Meanwhile, my husband and I have gotten back to our task of rewatching the Eleventh Doctor’s run, and over this weekend, we watched the three episodes ending with “The Power of Three.” The first was “Dinosaurs on a Spaceship,” which has to be a wonderful episode, given its name, right? I mean, really, dinosaurs on a spaceship! What could be cooler? I remember liking this episode the first time, and the second time didn’t disappoint. It’s not a fantastic episode, but it’s a fun romp, a great filler episode, and we get to meet Brian Williams, Rory’s awesome dad. David Bradley is wonderful as the unlikable, amoral Solomon.

Next up was “A Town Called Mercy.” Now, this episode, I didn’t like it when I first saw it, and I will be the first to admit that I really don’t like Westerns and that did prejudice me against the episode. This time, it was a passable episode. In general, I find most Doctor Who episodes improve on second watching, as you know what the plot is and can pay attention to the details, and this one followed that trend. The conflicts between the characters, the hunter, the hunted, and the protector, changed over the episode and kept it very interesting.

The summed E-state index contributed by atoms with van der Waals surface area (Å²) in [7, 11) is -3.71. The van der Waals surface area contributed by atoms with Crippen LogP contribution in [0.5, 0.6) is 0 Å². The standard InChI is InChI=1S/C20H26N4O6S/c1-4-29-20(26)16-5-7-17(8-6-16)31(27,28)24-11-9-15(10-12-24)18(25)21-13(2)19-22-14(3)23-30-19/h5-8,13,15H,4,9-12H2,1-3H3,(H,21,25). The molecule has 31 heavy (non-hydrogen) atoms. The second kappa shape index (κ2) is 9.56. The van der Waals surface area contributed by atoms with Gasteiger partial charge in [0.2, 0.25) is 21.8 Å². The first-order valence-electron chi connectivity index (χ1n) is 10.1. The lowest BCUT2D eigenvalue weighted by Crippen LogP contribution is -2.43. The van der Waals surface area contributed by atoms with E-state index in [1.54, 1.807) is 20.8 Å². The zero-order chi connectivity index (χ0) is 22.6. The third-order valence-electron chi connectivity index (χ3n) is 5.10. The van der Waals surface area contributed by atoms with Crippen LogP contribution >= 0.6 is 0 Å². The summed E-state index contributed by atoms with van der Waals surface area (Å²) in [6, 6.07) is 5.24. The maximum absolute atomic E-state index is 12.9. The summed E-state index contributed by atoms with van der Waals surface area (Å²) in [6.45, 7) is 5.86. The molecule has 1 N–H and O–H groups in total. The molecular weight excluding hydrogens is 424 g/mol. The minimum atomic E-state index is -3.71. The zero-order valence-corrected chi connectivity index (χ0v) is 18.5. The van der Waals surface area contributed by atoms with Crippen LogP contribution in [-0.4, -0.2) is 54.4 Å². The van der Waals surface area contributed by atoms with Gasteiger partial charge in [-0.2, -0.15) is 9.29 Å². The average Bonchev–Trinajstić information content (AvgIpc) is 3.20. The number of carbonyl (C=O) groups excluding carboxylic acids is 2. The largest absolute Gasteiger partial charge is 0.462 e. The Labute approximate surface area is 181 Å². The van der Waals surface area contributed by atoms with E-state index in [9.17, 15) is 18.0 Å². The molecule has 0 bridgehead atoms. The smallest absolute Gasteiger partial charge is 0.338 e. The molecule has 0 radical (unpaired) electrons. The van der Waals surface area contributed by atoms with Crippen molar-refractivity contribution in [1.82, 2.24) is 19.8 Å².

I did have three quibbles with it, though. First, Amy tells the Doctor, when he tried to deliver Kahler Jex to the Gunslinger, that he shouldn’t travel alone. It bugged me that this was the entire point of the Tenth Doctor’s story – his last two episodes dealt directly with what happens when he does so and what he has to do to redeem himself from that failure – and the Doctor still hasn’t learned that lesson? This was just a rehash of an old point: it was handled so much better in “The Waters of Mars,” and it was something that didn’t need to be brought up again. Second, Kahler Jex allows the entire town to put itself in harm’s way and act as decoys while he escapes, only to get to his ship and suicide. It was supposed to be his redemption, but it just didn’t sit well with me. The third point, I’ll discuss below.